Our graduates pursue a wide variety of health related careers and are accepted into professional schools at rates much higher than the national average. For example, nationwide, only 45 percent of applicants get into medical school—but at BSC, 67 percent do. Check it out:
|Health Profession School||% BSC Applicants Admitted|
"As a current graduate student pursuing a doctoral degree in physical therapy, I constantly find myself saying a silent "thank you" to my BSC professors for preparing me for the next leg of my academic career. My biology classes at BSC not only gave me a strong base of knowledge from which I’ve been able to build, but they also, and perhaps more importantly, taught me how to be an engaged student—and for that, I am eternally grateful."
Matt Matlock '10 / Biology
Ph. D. Student, Physical Therapy, University of Alabama at Birmingham
Click on the tabs below to to read more about where our alumni end up:
Julieanna Dufek Brandino, class of 1996
Julieanna Brandino has the important daily task of supervising and participating in crime scene and death investigation information; conducting autopsies; and collecting evidence/specimens for toxicological, histological, radiological, and DNA analysis.
But despite her job's grim glamour, Brandino delights in using her Birmingham-Southern biology background to help identify those who are nameless and help families find their missing loved ones.
In 1999, she was appointed to the Jefferson County Coroner/Medical Examiner's Office as the forensic pathology assistant. While the field of pathology is the study of disease, forensic pathologists work with the medicolegal investigation of death and investigate cases with suspicious, unexpected, or undetermined causes of death.
“Because BSC allows for students to have the opportunity to contract their own class during the January Interim term, I was given the unique opportunity my senior year to gain the much-needed exposure/experience in the specialized field of forensic science,” says Brandino, who is from Birmingham. “This exposure/experience of autopsies and crime scene investigation gave me the edge over other applicants to ‘get my foot in the door' working for the Jefferson County Coroner/ME Office as a morgue technician.”
Brandino already has compiled quite an impressive résumé from both her undergraduate and professional careers. She has studied rodents in the premontaine rainforest in Costa Rica; attended numerous forensic photography and skeletal remains search/recovery workshops in Miami and New Orleans; and received valuable mass disaster training at several local and state agencies, including the National Emergency Training Center in Anniston.
“Dr. [Wayne] Shew called me shortly after graduation to inform me of the county job opening,” says Brandino. “This confirmed that I was not just another number … the faculty at BSC were genuinely interested in helping to further my career path.”
Dr. Justin Cotney, class of 2002
Painting a better picture of cellular function
Using the tools of biochemistry and modern high throughput sequencing techniques, Justin Cotney comes to work each day to help science develop a clearer picture of how human cells function.
As a post-doctoral associate in the Department of Molecular, Cell, and Developmental Biology at Yale University in Connecticut, Cotney is developing a high throughput assay for identifying huge numbers of protein-protein interactions. This work could provide a higher resolution map of protein interactions in the human cell, providing new insight into cellular function and identifying new drug targets for treating disease.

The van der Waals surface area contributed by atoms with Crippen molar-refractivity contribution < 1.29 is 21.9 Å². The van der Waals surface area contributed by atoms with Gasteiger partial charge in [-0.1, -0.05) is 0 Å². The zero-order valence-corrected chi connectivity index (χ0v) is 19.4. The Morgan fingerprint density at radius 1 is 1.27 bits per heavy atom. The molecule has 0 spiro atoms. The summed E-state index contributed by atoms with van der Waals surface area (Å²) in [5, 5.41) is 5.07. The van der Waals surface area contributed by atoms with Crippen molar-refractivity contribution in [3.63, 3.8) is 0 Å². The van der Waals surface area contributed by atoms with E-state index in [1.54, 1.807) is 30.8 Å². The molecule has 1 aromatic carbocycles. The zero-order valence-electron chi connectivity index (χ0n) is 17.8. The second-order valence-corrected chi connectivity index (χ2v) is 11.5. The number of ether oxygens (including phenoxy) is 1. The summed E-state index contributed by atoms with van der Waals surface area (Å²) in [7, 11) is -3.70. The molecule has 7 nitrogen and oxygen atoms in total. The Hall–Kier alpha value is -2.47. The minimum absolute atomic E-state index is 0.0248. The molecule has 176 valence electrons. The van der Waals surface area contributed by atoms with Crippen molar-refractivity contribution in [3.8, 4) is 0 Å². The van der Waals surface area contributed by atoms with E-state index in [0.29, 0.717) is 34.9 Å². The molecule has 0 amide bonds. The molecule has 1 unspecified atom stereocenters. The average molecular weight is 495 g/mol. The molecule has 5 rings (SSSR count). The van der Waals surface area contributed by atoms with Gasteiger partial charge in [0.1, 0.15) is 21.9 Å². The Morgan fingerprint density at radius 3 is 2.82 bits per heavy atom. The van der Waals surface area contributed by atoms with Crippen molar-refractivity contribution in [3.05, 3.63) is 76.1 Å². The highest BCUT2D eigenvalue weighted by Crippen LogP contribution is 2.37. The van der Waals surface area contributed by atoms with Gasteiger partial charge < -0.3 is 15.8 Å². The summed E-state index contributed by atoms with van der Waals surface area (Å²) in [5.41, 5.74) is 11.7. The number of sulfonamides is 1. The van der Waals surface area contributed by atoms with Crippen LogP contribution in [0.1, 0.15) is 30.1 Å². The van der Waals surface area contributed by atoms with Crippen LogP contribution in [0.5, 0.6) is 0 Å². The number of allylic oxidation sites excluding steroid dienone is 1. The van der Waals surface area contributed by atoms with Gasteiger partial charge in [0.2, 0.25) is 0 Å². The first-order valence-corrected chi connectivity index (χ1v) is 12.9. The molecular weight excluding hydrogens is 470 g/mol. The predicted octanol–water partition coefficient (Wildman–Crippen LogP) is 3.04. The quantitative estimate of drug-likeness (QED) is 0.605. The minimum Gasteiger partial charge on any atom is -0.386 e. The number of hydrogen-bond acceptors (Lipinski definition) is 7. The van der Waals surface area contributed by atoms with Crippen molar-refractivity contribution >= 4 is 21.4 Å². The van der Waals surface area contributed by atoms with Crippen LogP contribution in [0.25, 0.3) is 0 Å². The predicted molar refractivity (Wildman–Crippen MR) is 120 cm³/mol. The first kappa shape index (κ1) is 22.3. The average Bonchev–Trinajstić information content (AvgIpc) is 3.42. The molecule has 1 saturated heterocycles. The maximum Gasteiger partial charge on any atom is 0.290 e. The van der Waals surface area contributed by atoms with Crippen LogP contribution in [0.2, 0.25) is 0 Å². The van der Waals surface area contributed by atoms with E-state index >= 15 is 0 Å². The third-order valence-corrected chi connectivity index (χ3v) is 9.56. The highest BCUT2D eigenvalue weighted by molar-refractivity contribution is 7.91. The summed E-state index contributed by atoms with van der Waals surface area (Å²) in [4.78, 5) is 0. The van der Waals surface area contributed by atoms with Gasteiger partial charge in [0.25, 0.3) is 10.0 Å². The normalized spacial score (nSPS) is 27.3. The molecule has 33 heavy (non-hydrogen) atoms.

“The education and training I received in the Biology Department at Birmingham-Southern gave me a distinct advantage when moving on to graduate school at Emory University,” says Cotney, who grew up in Daviston, Ala. “The department focuses not on memorization of facts, but developing thinking and problem-solving skills that can be applied to any scientific question.”
Cotney earned his doctorate in genetics and molecular biology from Emory University in May 2008 studying mechanisms of mitochondrial gene expression and mitochondrial biogenesis. During his graduate career, he served as a visiting associate researcher at Yale University in the laboratory of Dr. Gerald Shadel and co-wrote several articles for scientific journals.
During his undergraduate career in biology at BSC, Cotney was active in the Sigma Nu fraternity and the Tri-Beta biology honorary. He also co-wrote two journal articles pertaining to molecular biology with BSC Professor of Biology Dr. Leo Pezzementi and others and presented original work at a national conference.
“In particular, Dr. Pezzementi gave me the opportunity to perform research in his lab outside of my normal coursework,” Cotney reflects. “He taught me many techniques, procedures, and thinking skills that I have continued to use throughout my career. It is personal interactions like these that make a BSC education truly valuable.”
Dr. Sean Groark, class of 1985
A heart to give back
Dr. Sean Groark's medical career has taken him from Vanderbilt University Medical Center as a cardiology fellow, through executive leadership stints at Huntsville Hospital, to assistant professor of medicine at the University of Alabama at Huntsville.
Having graduated summa cum laude from Birmingham-Southern with a double major in biology and chemistry, followed by a degree from the prestigious Johns Hopkins University School of Medicine, Groark's heart and mind is now bent on reciprocating the education he received.
“I recently joined a group of BSC students on their Interim trip to Roatan, where we were deeply immersed in coral reef ecology and Honduran island culture,” says Groark, a Birmingham native. “I had the rare opportunity to be a student again and to interact with BSC students, and hopefully I gave them insight on the value of their liberal arts education at BSC.”